In Beauty Shop Politics, Tiffany M. Gill documents the central role that black beauticians played in the struggle against Jim Crow laws. Beauty shops were one of the few industries that offered black women some economic stability and upward mobility in the face of segregation. The industry also offered black women a respectable alternative to domestic labor, as well as a change to not work for white people. As political tensions rose, civil rights organizers increasingly turned to black beauticians for disseminating social and political information.
Initially, the hair care industry was dominated by white English and French men. Black men slowly worked their way into the industry, serving as hairdressers for white women, but that period was short-lived, as the stereotype of black men as sexual predators began to emerge. During the antebellum period, black women began to emerge as hairdressers in greater numbers; the early twentieth century saw the emergence of black female entrepreneurs, namely Annie Malone and Madame C.J. Walker, who played an integral role in expanding black beauty culture.
Through hard work and sheer perseverance, the women fought for beauticians to gain the respect of the general public. The women had to fight charges that they were inhibiting racial uplift, particularly because their products appeared to straighten black women’s hair at a time when it was culturally looked down upon. Still, the women fought to have beautician courses established at black colleges, arguing that the industry provided black women economic stability. They also fiercely promoted themselves to the public by contributing to various philanthropic causes.
In times of economic hardship, the beauty industry offered black women an opportunity to enter a respectable profession that entailed a steady income and entrepreneurial opportunities. On the national level, women worked to create a national organization that would legitimize their profession. In 1912, Madame Walker argued that “hairdresser” was a derogatory term, and insisted on the use of the term “beauty culturist.” With their economic and professional status now in place, beauty culturists were quickly gaining a strong foothold and establishing their place within their communities.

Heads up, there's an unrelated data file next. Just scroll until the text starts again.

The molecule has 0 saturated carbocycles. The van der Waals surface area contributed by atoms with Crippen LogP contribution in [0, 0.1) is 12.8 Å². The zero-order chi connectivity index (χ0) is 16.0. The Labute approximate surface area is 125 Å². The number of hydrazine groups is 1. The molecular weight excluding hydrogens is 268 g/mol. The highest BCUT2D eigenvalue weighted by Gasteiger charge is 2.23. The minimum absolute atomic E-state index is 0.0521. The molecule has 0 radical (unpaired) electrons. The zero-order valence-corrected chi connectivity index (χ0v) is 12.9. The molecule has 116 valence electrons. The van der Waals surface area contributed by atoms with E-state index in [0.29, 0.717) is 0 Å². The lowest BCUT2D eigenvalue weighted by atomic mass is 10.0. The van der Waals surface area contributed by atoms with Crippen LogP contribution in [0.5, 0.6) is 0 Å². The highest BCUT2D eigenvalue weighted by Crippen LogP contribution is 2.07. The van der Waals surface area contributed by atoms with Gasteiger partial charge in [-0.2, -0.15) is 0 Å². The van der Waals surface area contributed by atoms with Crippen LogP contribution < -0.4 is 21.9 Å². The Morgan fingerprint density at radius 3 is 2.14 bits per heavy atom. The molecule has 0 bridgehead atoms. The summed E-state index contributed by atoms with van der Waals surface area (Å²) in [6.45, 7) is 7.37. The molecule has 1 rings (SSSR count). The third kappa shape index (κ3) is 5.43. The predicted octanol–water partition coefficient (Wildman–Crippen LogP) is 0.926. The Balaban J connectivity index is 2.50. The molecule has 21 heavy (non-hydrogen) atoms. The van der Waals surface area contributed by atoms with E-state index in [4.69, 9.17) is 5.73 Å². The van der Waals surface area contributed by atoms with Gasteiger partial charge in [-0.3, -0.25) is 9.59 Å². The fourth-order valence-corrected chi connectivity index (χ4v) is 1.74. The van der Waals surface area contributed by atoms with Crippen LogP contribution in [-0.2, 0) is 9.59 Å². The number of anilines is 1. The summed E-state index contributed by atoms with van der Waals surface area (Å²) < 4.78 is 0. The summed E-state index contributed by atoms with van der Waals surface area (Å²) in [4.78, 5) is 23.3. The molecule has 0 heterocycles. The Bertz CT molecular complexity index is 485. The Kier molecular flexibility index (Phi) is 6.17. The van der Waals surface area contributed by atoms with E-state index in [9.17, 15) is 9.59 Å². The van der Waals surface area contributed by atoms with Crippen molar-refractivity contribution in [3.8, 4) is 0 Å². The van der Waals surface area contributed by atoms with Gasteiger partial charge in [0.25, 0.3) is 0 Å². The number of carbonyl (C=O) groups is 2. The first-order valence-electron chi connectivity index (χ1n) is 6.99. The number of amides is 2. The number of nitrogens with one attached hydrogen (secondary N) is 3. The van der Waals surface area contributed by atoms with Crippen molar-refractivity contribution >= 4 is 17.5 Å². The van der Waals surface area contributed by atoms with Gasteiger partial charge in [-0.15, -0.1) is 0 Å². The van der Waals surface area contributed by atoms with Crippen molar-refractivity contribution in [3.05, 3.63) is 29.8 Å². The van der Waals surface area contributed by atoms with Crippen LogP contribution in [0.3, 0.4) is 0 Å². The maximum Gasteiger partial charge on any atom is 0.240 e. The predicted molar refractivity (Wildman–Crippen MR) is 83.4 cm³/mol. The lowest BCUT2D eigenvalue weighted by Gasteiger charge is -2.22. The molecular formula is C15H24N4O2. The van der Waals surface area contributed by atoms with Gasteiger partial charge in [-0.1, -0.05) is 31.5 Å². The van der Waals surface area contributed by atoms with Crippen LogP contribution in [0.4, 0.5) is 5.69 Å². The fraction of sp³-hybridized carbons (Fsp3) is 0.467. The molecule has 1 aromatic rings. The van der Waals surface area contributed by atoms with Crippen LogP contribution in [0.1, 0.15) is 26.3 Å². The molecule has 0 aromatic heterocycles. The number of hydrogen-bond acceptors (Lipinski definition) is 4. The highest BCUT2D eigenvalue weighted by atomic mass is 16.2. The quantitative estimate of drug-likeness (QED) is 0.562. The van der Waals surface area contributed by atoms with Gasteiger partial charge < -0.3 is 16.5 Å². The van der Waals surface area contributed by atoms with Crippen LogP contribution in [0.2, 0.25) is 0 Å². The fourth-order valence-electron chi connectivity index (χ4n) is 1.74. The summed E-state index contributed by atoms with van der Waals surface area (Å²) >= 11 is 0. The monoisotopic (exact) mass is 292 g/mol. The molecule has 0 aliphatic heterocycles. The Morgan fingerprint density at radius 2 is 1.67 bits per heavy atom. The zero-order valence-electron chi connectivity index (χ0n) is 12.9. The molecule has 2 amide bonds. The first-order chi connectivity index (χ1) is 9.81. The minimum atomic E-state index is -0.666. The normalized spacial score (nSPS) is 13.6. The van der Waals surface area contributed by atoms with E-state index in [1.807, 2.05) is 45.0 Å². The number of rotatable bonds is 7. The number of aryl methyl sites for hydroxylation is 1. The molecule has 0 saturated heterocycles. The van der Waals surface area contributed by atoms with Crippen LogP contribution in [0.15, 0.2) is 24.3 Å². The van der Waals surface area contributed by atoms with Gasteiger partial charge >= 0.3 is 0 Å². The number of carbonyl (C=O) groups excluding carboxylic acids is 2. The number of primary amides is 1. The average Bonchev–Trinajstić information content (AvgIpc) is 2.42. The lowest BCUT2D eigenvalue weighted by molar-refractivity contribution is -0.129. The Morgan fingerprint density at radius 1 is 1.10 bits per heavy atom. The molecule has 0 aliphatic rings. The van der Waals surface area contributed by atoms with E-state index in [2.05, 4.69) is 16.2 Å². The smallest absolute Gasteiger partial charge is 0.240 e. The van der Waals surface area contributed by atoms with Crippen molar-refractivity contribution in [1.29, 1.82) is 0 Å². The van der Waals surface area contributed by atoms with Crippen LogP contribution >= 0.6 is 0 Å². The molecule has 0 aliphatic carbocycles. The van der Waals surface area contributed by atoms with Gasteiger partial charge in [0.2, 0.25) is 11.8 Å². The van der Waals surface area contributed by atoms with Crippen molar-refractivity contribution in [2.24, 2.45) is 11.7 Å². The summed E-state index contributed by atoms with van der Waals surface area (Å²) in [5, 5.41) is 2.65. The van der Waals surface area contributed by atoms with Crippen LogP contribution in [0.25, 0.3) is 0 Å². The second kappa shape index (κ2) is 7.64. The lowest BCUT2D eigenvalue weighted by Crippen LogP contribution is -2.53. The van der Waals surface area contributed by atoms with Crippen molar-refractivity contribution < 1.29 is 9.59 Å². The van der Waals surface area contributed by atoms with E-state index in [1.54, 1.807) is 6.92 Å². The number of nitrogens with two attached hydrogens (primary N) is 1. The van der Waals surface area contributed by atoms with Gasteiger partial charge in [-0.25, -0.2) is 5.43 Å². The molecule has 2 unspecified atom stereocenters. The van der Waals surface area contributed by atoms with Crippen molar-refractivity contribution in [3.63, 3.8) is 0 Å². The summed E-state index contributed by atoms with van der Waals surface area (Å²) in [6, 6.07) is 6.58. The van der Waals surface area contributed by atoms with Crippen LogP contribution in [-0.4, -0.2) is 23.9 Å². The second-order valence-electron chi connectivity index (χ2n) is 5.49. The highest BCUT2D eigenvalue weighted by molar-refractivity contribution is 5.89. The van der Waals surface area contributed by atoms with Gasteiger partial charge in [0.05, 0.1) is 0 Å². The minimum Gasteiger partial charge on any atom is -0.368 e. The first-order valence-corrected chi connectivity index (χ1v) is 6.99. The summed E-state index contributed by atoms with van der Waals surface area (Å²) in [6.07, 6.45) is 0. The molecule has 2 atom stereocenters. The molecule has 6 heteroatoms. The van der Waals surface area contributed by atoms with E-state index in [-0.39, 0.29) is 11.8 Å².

Because the black beauty industry was owned and supplied by blacks, and catered to the black community, black beauticians had some insulation from the economic hardships that their peers faced. Thus, they were able to participate in civil rights activism without the fear of losing their jobs or their customer base. Some, for instance, established literacy schools so that their students would be able to pass voter registration tests. Others distributed information through their beauty shops, which had become central locations for community organizing. Gill also extends her research to the present day, noting how the focus has now shifted from civil rights to women’s health initiatives.
Perhaps the best thing about this book is its accessibility to a wide audience. Gill writes in a clear and engaging style that makes the book an excellent choice for a non-academic reader who is interested in the subject. She includes noted figures in black women’s history such as Madame Walker, Annie Malone, and Septima Clark, and uses compelling anecdotes about women such as Mahalia Jackson and Anne Moody, author of Coming of Age in Mississippi. Most importantly, Gill introduces the reader to a roster of lesser-known figures who also played important roles during this period. The book is an invaluable resource for women’s history and African American history scholars.